The scope of the remote hack I did was to demontrate a prototype of Microsoft Kinect controlling a remote rover for a local schools technology project, so finesse of the RC car wasnt a huge issue+cost had to be low. It just had to go left right back and forth with serial commands from a c# program and the kinect sdk. For the web cam viewer I used the VLC activeX plugin on the c# form to recieve and display the wifi camera stream – again had the PI been on the car it would have broadened the available protocols for streaming and perhaps added some stability control+AI for autonomous control.

Also in the event I ended up slowing the car down by cutting the positive wire on the cars motor and popping a resistor on as it was too fast in its standard form!

In terms of tracing the connections on the buttons of the remote all you need is a multi meter set to test continuity and place the probes on the back of the button on the controller. If there is no continuity when the button isnt pressed and continuity when it is, you just found your solder points! – takes about 10 seconds a button plus a minute to solder on the cat5 wires per button.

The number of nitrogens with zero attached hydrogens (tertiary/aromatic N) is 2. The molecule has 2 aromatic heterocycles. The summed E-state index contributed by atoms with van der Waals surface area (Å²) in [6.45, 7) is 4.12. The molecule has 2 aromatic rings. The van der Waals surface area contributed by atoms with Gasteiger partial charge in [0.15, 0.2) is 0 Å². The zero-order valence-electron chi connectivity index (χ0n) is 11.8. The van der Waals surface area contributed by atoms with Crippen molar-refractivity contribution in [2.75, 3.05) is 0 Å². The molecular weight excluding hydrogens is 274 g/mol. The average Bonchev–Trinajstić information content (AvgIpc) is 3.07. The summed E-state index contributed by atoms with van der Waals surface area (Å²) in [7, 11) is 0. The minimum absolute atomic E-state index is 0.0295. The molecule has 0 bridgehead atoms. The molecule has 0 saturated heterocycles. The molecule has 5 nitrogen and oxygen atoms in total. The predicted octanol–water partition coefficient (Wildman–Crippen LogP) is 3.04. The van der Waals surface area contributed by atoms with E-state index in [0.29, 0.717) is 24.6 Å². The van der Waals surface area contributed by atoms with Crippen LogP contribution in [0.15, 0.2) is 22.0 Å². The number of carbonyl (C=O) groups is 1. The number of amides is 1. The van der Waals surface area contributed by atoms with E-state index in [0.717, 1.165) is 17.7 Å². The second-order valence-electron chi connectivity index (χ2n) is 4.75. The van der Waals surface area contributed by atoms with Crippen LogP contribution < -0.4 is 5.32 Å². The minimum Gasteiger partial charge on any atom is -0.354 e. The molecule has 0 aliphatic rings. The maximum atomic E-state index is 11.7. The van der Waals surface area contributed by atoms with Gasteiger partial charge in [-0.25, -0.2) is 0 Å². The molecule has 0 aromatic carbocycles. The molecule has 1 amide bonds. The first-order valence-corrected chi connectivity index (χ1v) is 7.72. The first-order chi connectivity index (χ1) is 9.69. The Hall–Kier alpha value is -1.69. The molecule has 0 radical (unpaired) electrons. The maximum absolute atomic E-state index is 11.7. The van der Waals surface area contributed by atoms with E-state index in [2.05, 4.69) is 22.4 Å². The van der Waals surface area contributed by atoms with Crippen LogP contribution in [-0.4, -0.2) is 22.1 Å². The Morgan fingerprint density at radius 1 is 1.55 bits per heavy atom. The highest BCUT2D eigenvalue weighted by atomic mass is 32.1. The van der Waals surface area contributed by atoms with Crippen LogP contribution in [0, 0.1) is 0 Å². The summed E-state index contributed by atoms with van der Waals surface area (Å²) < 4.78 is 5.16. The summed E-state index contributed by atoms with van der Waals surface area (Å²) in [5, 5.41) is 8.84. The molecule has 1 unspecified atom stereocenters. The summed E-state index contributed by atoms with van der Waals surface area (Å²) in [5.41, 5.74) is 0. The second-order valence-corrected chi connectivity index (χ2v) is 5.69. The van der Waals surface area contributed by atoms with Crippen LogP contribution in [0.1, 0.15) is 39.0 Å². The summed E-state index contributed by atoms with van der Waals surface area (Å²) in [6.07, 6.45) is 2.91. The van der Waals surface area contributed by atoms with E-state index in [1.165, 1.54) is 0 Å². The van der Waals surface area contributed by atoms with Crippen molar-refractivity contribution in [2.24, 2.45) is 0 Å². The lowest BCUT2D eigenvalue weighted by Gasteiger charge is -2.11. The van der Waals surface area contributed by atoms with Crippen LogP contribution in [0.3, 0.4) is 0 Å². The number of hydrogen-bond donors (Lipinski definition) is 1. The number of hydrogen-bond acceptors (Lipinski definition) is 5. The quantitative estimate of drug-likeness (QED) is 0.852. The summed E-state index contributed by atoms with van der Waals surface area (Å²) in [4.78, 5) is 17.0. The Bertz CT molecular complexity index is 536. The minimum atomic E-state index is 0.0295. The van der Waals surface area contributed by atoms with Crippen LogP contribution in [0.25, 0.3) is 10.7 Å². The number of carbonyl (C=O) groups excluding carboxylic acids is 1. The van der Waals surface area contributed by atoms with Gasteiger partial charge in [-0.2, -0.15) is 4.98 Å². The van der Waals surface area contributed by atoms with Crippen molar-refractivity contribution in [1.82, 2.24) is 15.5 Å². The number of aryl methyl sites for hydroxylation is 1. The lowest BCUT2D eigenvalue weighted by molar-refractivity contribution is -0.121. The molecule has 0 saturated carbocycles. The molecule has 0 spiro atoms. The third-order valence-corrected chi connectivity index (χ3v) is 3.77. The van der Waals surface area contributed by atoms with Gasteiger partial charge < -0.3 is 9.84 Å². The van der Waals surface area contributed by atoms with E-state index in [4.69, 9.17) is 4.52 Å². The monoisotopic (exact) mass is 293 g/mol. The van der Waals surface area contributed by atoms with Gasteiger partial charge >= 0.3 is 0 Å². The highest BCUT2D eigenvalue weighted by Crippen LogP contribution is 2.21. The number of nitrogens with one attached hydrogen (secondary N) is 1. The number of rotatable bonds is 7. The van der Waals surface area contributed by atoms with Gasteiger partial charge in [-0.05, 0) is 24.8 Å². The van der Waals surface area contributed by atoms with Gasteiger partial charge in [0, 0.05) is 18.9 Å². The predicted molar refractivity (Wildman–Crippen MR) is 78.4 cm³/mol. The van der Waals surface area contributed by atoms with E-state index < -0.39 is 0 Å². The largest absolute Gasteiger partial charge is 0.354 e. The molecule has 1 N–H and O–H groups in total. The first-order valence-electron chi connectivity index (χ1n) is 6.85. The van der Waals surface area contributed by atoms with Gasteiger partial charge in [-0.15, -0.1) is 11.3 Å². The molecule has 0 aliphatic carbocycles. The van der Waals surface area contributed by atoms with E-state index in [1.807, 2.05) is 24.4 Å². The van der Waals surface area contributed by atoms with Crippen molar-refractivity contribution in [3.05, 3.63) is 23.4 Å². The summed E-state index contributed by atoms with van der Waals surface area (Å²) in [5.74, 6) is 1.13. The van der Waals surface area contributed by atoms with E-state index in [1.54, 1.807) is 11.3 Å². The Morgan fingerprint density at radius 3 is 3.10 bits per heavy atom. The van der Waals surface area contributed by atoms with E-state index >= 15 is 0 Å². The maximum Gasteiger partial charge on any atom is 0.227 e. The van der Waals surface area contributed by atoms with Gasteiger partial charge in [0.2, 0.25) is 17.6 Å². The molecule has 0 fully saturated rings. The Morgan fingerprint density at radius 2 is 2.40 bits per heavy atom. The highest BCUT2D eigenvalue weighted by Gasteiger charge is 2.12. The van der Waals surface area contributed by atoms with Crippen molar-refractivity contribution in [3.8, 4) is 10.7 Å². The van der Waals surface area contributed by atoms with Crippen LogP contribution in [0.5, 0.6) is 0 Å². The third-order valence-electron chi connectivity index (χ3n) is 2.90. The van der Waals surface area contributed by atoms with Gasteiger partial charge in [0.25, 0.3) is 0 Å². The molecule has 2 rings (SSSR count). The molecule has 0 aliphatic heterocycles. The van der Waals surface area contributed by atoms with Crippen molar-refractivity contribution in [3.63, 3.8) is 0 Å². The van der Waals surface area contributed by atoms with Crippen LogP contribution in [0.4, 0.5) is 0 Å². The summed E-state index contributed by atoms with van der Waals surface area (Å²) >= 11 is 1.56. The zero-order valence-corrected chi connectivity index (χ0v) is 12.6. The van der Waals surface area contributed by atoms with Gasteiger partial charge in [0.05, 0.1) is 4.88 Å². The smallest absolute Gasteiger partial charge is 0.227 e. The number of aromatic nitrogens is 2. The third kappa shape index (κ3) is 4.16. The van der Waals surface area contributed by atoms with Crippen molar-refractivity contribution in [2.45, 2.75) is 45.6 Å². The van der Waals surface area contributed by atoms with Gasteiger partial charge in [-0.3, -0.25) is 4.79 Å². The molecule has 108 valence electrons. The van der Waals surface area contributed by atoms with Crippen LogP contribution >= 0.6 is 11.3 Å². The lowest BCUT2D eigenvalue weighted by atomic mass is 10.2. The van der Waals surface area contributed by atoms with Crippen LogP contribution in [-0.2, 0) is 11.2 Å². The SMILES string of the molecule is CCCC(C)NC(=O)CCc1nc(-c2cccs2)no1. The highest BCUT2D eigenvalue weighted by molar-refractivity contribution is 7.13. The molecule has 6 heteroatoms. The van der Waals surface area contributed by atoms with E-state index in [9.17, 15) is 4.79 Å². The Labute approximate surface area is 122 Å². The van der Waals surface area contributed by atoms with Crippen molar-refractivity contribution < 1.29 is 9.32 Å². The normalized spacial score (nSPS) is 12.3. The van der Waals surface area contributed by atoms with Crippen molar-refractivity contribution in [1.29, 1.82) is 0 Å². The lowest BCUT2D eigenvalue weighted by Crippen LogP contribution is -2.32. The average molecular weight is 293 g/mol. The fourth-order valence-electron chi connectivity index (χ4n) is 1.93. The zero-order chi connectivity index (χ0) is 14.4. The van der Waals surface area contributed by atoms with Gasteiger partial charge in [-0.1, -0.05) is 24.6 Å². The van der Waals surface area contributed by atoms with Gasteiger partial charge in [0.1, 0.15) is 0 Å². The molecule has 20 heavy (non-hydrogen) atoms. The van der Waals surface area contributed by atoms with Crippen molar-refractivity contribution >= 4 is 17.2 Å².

Overall the Pi will be golden for projects like this as an onboard Computer simply because it enables so many options in terms of control, AI, logic, Communications and sensors (3d camera would be awesome!)that an arduino alone simply cannot do + the cost is very similar. Basically the difference between a fully fledged computer and a MCU designed for simple HW control.

Another idea for RC control is some higher end RC transmitters have USB built in, perhaps thats an option?